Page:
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Spaceport tax divides voters in N.M. county

It doesn't take a rocket scientist to know taxes are rarely popular in a community that boasts a lot of retirees.
/ Source: The Associated Press

It doesn't take a rocket scientist to know taxes are rarely popular in a community that boasts a lot of retirees.

Sierra County residents face a decision on a big hurdle for New Mexico's spaceport: Will they help finance the $200 million project or send a proposed quarter-cent gross receipts sales tax downrange?

Voters go to the polls Tuesday. In neighboring Dona Ana County, the tax passed last spring by just 270 votes among more than 17,000 cast.

Sierra County's vote is critical because a tax district to fund construction at Spaceport America needs approval by at least two counties. If it passes, agencies can begin collecting money.

Gov. Bill Richardson has been a strong advocate of the spaceport.

"The governor is very hopeful the vote will be successful and the project will move forward," said Gilbert Gallegos, a spokesman for Richardson. "The reality is the state has put in a lot of actual capital and committed a lot of time and energy to the project."

The tax would add a 25-cent charge to a $100 purchase. State lawmakers also have earmarked at least $110 million in capital outlay money over several years to help with startup costs.

In recent weeks, spaceport director Steve Landeene and other officials have worked to educate voters on what they see as the project's merits.

"If we can get the word out, I think we'll have a positive result," Landeene said. "When we met with groups, some people started out 100 percent against the tax. After we helped them understand what we're doing, the no votes shifted to yes."

One study estimates construction would mean $1 billion in economic development and 2,250 jobs within five years. Supporters say high-tech jobs will be created when the spaceport is fully operational.

Landeene said growth from development will improve access to goods and services such as health care for the county's 13,0000 residents, many of them retirees who are drawn to the area for its mild climate.

Another argument is that children will be exposed to science and technology.

Yet for some residents, it's all about the tax. Many don't want it.

"I support the spaceport. It's going to bring money to our area, regardless of whether the tax is approved," former county commissioner Leo Rivera said. "Taxes, to me, especially to benefit a private enterprise, I just don't see it."

B.T. Thedford, a retiree in Truth or Consequences, said: "If the big corporations are going to benefit from it, let them finance it."

Spaceport supporters compare the facility to an airport. Built, operated and maintained by government entities, they maintain it generates income for the community as companies lease building space and pay user fees.

As the vote approached, there were signs of tension between supporters and opponents. April Schmidlapp, who organized an opponents' rally Saturday, complained of dirty campaign tactics by tax supporters.

Landeene estimated each resident might pay $10 annually in increased gross-receipts taxes if the measure passes. But he said residents would save $35 in gasoline costs if better access to goods and services helped avoid just one 80-mile trip to Las Cruces.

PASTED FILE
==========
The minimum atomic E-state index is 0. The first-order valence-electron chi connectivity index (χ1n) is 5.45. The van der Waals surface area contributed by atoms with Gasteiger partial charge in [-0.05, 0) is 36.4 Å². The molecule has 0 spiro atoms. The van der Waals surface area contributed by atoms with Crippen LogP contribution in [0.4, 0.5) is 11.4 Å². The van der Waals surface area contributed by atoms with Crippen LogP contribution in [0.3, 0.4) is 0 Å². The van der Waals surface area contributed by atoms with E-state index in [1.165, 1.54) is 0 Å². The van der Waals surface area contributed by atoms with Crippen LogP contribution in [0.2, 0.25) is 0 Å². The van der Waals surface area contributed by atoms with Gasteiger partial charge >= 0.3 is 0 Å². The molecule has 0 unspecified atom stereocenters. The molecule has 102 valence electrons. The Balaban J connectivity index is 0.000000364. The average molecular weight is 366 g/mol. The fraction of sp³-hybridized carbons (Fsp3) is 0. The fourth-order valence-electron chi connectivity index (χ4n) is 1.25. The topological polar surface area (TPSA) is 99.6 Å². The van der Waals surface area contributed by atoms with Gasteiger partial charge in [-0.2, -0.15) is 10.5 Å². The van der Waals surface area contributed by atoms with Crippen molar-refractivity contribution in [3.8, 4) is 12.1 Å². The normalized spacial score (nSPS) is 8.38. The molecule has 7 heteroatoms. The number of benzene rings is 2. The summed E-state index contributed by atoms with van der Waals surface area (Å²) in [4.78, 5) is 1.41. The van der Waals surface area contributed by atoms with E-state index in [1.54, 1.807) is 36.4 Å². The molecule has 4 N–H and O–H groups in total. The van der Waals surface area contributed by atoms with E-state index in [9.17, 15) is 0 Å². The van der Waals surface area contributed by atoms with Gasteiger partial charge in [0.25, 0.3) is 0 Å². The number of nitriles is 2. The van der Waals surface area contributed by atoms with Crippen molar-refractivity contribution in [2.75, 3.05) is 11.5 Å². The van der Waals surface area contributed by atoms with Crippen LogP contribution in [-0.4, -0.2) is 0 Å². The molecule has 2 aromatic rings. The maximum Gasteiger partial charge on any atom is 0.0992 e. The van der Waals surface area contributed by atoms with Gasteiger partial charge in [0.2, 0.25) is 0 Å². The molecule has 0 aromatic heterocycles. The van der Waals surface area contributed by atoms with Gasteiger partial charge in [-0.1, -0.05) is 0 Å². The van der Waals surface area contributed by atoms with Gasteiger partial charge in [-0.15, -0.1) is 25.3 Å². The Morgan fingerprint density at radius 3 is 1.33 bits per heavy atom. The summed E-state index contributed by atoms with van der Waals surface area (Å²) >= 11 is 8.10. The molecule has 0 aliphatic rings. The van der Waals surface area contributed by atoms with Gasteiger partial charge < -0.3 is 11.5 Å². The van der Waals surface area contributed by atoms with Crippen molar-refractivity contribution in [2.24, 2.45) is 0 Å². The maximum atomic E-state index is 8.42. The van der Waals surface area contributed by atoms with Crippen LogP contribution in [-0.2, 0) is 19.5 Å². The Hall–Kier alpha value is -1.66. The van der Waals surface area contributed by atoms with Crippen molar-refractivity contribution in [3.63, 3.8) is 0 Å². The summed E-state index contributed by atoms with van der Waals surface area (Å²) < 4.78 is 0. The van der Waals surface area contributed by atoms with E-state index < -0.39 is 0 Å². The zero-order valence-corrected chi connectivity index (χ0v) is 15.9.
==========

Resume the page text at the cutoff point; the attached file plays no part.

He said he encourages residents to replace the word "tax" with "investment."

"There are so many positives here," Landeene said. "You have to look deeper than the word 'tax.' If you peel back that onion, you will see that the true value to the community runs deep."

Much of the publicity surrounding the desert site for the spaceport, located about 30 miles southeast of Truth or Consequences, has centered on $200,000 rocket rides for space tourists.

Virgin Galactic is teaming with aerospace designer Burt Rutan to build a craft that will take passengers 62 miles above earth — the mark where space begins. Test flights could begin this year.

If the vote passes, Virgin Galactic has even offered to fly one resident per year from the area on a free suborbital flight.

Landeene emphasized the spaceport will service many other kinds of missions.

For example, Colorado-based UP Aerospace last year sent up two suborbital rockets carrying commercial payloads. Supporters predict satellite launches are coming as space entrepreneurs commercialize a domain long held by NASA.

Many claim flights can be done on the cheap. When the spaceport is developed, one company even hopes to make it possible for Boy Scouts or high school students to send up an experiment.

"New Mexico is going to have a really nice infrastructure, from what it looks like," said Gene Nowaczyk, president of Payload Specialties, a Missouri-based firm. He said the company previously has operated in the Nevada desert.

"It's the perfect location but you don't have any infrastructure," Nowaczyk said. "To do problems that are complex with highly structured launch vehicles, you need permanent facilities."

Nowaczyk said New Mexico has an edge over spaceports planned in California, Texas and Florida because of favorable weather, limited air traffic and a wide-open site that isn't too remote.

Now, it's up to Sierra County residents to push the launch button — or abort the mission. Landeene said there are other options for pursuing the project if the vote fails but declined to discuss specifics.

For now, he's "cautiously optimistic" the vote will pass.

"Have we gotten the word out enough? If we did, then people have the education to make the informed decision and then the answer is going to be yes," he said. "If we didn't do enough, it might go the other way."